Some carbonaceous meteorites have large (several mm diameter) grains of material which were formed in vacuum, in particular those of the CV subtype. This particular meteorite's chrondrules (that's what those grains are called) contain refractory (i.e. heat-resistant) material in the amoeboid (rounded, irregular shape) olvine inclusions. Olivine is a basic ( = low silica content) mineral series common in celestial bodies (also the inner earth) and very suceptible to weathering, that is, exposure to water. Altered olivine has been found in fragments of meteorites from mars, which is the reason it is believed that there once was a water on that planet. But that's another story.

Re:Ridiculous? (1)

mcgrew (92797) | about 2 years ago | (#40469989)

How could they possibly know that?

The comment right above yours explains it. Stop trying for fisrt post and actually do a little reading and you might actually learn something.

Unfortunately, none of them were so blatantly named after Linux as the one in this story.

*sigh*... you kids hate reading, don't you? It's not named after Linux, it's named for the ancient Chinese god Pan Gu, the creator of the world through the separation of yin (earth) from yang (sky). And it doesn't even sound like "penguin", do you have dyslexia or something?

I know some folks think it's against the rules, but next time read the fucking article and stop wasting our time with worthless comments.

6 in just 1 little rock? (0)

Anonymous Coward | about 2 years ago | (#40463023)

It's pretty amazing that we can discover so many from 1 rock. The future looks pretty bright for the material engineers out there and those working with meta-materials... I wonder what other combinations of the basic elements can exist stably.

Re:6 in just 1 little rock? (1)

JustOK (667959) | about 2 years ago | (#40464489)

Imagine what you can find out from 30 Rock.

Re:6 in just 1 little rock? (0)

Anonymous Coward | about 2 years ago | (#40472223)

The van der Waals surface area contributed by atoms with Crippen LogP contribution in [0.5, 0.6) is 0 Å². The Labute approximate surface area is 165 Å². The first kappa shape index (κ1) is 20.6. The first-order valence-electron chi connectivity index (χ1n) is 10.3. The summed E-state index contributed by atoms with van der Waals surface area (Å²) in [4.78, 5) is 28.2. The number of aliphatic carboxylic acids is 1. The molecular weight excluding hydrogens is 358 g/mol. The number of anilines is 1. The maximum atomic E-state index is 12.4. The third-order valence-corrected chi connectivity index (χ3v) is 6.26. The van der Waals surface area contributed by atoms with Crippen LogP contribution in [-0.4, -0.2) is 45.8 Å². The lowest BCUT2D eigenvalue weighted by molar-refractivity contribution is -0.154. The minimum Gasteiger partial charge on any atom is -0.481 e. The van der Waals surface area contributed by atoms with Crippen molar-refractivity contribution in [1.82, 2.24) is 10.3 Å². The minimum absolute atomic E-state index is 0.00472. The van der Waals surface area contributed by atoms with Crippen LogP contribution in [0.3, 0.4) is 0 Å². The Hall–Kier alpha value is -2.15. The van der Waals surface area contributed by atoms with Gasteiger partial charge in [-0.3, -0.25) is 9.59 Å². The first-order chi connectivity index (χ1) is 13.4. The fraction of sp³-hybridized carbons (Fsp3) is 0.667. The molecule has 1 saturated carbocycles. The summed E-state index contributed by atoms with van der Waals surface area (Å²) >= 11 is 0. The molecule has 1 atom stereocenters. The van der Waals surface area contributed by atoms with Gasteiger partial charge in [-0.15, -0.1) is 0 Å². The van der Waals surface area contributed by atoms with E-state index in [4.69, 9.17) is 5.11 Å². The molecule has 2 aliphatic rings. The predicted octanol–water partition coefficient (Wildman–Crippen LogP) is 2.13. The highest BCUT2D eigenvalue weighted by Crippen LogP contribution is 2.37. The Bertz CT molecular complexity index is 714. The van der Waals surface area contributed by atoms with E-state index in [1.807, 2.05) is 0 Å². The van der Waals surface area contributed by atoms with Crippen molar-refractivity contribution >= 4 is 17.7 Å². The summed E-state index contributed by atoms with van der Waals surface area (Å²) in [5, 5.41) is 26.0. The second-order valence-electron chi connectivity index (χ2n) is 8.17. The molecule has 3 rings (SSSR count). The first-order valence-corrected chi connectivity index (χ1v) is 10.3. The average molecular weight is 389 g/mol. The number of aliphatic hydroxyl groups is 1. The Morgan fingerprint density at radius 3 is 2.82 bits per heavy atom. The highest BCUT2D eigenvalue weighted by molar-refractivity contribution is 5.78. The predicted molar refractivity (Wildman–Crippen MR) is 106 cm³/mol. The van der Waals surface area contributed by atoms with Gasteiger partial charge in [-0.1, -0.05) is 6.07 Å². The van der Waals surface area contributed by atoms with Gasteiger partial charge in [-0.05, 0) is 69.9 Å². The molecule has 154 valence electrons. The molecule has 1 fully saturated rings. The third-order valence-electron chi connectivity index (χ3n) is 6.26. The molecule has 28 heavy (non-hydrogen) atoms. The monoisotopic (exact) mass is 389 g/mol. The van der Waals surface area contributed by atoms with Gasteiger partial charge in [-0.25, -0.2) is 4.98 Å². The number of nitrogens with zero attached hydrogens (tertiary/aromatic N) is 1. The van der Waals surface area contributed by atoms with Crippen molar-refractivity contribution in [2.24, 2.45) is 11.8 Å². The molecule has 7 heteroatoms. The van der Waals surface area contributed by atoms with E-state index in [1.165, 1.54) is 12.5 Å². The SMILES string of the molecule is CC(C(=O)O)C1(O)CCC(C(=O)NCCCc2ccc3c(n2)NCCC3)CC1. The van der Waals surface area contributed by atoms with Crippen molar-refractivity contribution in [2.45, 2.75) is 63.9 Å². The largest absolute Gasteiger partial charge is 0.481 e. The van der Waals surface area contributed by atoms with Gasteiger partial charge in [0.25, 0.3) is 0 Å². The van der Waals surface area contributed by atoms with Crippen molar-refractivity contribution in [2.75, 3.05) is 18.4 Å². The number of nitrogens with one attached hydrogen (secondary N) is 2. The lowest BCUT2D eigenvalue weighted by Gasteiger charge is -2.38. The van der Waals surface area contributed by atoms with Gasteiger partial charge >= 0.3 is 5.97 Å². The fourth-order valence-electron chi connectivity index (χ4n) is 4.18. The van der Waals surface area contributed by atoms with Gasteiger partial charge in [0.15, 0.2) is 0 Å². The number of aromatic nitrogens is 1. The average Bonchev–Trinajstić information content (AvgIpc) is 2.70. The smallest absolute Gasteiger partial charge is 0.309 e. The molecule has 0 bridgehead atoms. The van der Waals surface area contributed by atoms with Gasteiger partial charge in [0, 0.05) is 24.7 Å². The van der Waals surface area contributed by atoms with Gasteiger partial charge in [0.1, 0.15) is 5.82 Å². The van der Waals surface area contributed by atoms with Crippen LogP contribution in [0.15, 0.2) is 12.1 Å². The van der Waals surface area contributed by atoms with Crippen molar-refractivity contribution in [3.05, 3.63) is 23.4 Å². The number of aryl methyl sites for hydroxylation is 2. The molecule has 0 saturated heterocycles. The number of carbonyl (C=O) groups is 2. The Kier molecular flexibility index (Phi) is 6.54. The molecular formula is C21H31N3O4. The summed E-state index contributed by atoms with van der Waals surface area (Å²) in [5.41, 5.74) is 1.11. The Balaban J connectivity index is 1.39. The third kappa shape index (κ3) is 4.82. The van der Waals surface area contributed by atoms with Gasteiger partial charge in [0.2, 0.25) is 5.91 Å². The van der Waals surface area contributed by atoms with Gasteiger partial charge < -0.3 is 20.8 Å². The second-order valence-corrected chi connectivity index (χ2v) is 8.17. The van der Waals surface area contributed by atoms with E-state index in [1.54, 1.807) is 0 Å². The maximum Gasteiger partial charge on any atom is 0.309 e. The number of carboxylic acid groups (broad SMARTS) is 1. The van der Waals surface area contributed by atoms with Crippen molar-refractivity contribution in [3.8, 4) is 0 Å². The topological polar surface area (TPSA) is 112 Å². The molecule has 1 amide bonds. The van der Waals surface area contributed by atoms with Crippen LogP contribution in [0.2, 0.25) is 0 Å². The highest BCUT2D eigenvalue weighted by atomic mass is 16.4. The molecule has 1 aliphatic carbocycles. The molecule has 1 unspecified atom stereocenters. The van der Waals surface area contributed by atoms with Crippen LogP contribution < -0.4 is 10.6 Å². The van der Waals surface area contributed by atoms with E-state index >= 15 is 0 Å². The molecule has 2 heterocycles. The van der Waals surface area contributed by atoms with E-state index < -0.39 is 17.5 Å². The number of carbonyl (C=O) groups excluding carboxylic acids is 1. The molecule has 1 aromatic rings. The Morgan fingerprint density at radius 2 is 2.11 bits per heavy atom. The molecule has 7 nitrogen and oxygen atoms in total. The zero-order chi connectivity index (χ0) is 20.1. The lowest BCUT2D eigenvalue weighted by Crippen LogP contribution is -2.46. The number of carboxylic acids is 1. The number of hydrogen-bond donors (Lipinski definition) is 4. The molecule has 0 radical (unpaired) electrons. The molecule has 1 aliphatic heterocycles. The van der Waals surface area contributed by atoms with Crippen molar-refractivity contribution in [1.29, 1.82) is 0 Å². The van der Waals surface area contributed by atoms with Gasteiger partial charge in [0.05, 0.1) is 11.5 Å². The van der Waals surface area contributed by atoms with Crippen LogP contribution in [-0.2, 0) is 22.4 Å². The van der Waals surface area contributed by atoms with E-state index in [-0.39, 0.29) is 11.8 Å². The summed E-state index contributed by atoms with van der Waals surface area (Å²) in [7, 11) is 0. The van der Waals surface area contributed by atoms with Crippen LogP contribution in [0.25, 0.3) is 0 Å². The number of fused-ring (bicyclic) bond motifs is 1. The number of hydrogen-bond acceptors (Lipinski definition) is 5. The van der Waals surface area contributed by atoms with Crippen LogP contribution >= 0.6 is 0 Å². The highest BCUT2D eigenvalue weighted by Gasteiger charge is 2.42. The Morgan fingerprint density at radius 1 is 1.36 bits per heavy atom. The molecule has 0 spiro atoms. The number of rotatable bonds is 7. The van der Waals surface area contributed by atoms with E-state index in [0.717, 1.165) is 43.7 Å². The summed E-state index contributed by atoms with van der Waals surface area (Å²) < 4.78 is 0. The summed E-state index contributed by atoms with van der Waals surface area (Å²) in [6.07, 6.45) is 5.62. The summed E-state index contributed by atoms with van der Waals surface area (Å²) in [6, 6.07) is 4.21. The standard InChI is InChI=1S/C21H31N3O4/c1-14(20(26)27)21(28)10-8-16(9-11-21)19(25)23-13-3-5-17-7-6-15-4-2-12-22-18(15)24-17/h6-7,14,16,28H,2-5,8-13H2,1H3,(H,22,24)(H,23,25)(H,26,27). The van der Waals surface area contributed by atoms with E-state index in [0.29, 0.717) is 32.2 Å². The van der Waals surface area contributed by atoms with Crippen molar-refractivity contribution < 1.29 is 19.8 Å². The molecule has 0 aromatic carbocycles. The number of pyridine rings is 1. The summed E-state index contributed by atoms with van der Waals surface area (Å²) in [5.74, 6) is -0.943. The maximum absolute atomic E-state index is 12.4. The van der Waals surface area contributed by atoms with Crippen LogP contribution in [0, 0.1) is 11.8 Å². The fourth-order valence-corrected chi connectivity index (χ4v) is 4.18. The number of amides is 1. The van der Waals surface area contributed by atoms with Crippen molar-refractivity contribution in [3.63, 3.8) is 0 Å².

Not much, unless you're smoking Crack Rocks while doing so. o.O

unobtainium? (0)

Anonymous Coward | about 2 years ago | (#40463379)

i think this would be the most awesome name to call it... hehe

eBSD is not dead ... (0)

Anonymous Coward | about 2 years ago | (#40463471)

it's on the stars [geoscienceworld.org] :-p

Headline misleading (2)

CanEHdian (1098955) | about 2 years ago | (#40463605)

The headline is terribly misleading;

Panguite’s primordial nature means that it was actually around before the Earth and other planets formed

It's actually a very old mineral that has been found.

Someone tell Batman, the Panguin is on the loose! (0)

Anonymous Coward | about 2 years ago | (#40464933)

Na Na Na Na Na Na Na2CO3

I find this more exciting than element finds. (0)

Anonymous Coward | about 2 years ago | (#40465351)

We can typically predict fairly well how new elements will act, and so far the super-heavies have been pretty accurate.
But when we come across new element combinations, that there is really exciting, something we never thought of.
Brute-forcing element combinations is just too much work unless you are looking very specifically for a small subset of those combinations (whether you are in semiconductors or trying to produce even more heat-resistant engine blades)

Still, if we ever find that Island of Stability in the super-heavies, oh dude oh man.
Maybe colliders might get a bit more money thrown at them if any of them are of any use. (especially medical or military, more so military, sadly)

http://www.brand-onlinerabat.dk,nike free run blac (-1, Offtopic)

lincici9 (2671681) | about 2 years ago | (#40466091)

http://www.brand-onlinerabat.dk/nike-free-sko-c-277.html [brand-onlinerabat.dk] http://www.brand-onlinerabat.dk/nike-shox-sko-c-188.html [brand-onlinerabat.dk] nike free run orange blue men nike free run +2 herre sko nike free pink yellow nike free run billigt nike free run black orange nike free run black white women nike free run blue black yellow nike free run b?rnesko nike free run dame pink sort nike free run dame sort pink nike free run damesko purple-white nike free run grey pink nike free 3.0 limited nike free 3.0 pink and yellow nike free 3.0 red nike free 3.0 sko nike free 3.0 nike free 3.0 nike free 3.0 black blue nike free 3.0 black/blue nike free 3.0 blue v3 nike free 3.0 gray green nike free + 2 black yellow white nike free + 2 women billige sko nike free 0,5 til kvinder nike free nike free 2 nike free 2 max reed nike free 2 red nike free 2011 nike free 3,0 nike free 3,0 herre nike free 46 nike free 5.0 nike free 5.0 herre black... nike free 5.0 men blue/orange nike free 5.0 v4 st?rrelse nike free billig nike free billigst nike free billigt nike free black and pink nike free black and white woman nike free black orange nike free blue and pink nike free b?rnesko nike free dame pink nike free fit tr nike free herre nike free kvinde nike free orange grey nike free piger nike nike free 3.0 v3 nike free sko til m?nd nike free sko+pink nike free til herre nike free til kvinder nike free tr fit 2 nike free tr herre nike free tr?ningssko nike free women shoe black

No superhero transformation? (1)

sproketboy (608031) | about 2 years ago | (#40466509)

And none of these new minerals have changed Chi Ma into a super hero yet? How disappointing.

Lets try it on.. (0)

Anonymous Coward | about 2 years ago | (#40469337)

It might be gray Kryptonite.

Lets try it on Superman, to see what it does to him.